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How Your Business Should Promote Community Service & Market Its Efforts

Community service is an important part of existing within any area. No matter how big or small your company is, giving back to your community is vital. More employees are looking at community involvement when applying for jobs, and more communities are expecting companies to take an active interest in their community. Everything from sustainable global supply chains to contributing to the local high school matters when marketing your business.

There are plenty of ways to do it, so check out these ideas. Hopefully something sounds good and you can make use of it.

1. Share Your Time


One of the biggest issues nonprofit organizations deal with is finding and hiring skilled work. They need people who are able to do legal work, finances and manage supply chains. A simple way to help is to reach out to local nonprofits and ask what they need.

Some companies will straight up offer their services for pro-bono work. Usually, this term is used with law offices. The American Bar Association has a standing committee on public service work, and it’s helped thousands of individuals and small businesses all over the country.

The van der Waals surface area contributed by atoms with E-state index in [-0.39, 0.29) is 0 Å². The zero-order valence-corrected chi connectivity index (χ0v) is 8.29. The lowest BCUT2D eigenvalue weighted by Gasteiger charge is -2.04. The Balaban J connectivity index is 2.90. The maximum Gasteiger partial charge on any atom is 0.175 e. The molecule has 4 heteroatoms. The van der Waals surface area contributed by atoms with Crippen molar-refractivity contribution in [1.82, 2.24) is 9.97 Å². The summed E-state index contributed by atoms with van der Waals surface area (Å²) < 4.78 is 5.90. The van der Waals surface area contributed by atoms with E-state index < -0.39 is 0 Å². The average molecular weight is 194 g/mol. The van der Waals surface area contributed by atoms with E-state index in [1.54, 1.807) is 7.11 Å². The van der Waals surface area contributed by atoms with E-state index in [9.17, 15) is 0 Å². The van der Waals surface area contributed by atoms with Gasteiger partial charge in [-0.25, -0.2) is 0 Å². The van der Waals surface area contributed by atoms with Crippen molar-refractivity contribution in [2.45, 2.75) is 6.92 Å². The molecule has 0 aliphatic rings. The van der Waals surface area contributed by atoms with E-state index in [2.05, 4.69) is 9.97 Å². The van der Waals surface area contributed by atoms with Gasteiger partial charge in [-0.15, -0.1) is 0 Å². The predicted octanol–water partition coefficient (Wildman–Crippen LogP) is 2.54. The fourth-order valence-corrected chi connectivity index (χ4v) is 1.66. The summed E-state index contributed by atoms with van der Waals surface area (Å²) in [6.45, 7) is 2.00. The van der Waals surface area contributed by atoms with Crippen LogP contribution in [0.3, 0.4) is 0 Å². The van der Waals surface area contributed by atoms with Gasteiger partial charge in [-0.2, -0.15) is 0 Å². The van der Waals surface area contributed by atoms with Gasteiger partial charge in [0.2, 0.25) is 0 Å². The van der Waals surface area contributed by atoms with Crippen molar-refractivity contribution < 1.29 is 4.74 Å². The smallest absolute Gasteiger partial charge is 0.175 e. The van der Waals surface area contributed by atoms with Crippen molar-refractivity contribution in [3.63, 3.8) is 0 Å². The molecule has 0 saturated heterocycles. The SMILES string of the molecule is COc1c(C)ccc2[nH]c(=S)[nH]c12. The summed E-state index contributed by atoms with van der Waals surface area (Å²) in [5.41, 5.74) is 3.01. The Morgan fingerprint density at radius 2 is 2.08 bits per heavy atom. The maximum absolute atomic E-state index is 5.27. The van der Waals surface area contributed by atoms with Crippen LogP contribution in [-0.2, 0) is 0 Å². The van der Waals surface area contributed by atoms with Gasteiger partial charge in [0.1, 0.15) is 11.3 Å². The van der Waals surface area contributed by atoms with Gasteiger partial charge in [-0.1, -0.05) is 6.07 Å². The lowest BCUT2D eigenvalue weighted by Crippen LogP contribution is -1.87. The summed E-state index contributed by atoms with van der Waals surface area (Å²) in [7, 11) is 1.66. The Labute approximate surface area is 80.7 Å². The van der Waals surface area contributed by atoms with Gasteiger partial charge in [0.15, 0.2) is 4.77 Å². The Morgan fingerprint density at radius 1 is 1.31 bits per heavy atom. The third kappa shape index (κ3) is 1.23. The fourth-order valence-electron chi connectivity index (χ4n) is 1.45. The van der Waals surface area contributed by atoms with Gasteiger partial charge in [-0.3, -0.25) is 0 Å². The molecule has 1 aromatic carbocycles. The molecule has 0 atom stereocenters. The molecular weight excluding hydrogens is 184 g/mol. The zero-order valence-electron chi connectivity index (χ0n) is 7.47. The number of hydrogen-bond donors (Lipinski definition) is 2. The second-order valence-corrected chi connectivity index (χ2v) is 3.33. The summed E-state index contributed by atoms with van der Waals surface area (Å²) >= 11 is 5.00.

However, there are ways to make it work for both companies. One interesting solution is to try and train two employees at once. If you have someone who is skilled at finances, but needs to work on management and training skills, you can set them up to train a nonprofit staff member. It provides both employees with an opportunity for growth, and gives the nonprofit a much needed training session.

2. Take an Environmental Stance


Environmental issues are a big-ticket item when it comes to getting your name out there. However, it may require doing more than just selling green or natural products. You can take serious initiatives to make your company greener, but it’s a big project. You won’t be able to do it without help from the highest levels of the company. Getting the corporate heads and shareholders on board is vital to completing the project. 

Many large companies have set lofty goals for themselves. Verizon, for example, plans to cut its carbon emissions in half by 2020. Of course, this means it needs to take some big steps. So far, it has invested millions in solar energy and fuel cells, made their stores run more efficiently and joined the effort to recycle electronic devices.

All these things help make Verizon a greener company, which can be a huge hit with consumers. The company gets Energy Star certification and can add new updates to its brochures. Since consumers can simply bring their products back to the store for a discount and recycling, they’re more likely to stay with the company. It wraps up philanthropy and profit in a nice little win-win-win package.

3.Budget for Donations

Most nonprofits have a tendency to need more money than they can get. If you have the funds available to make donations, there’s more in it for you than just feeling good. Charitable donations are tax-free, so there’s some profit you don’t need to include in April. 

You can also let your consumers know about it by getting them involved. You can choose an amount and offer to match their donations. You can also set a donation amount, and send out a newsletter asking for votes on which charity the money goes to.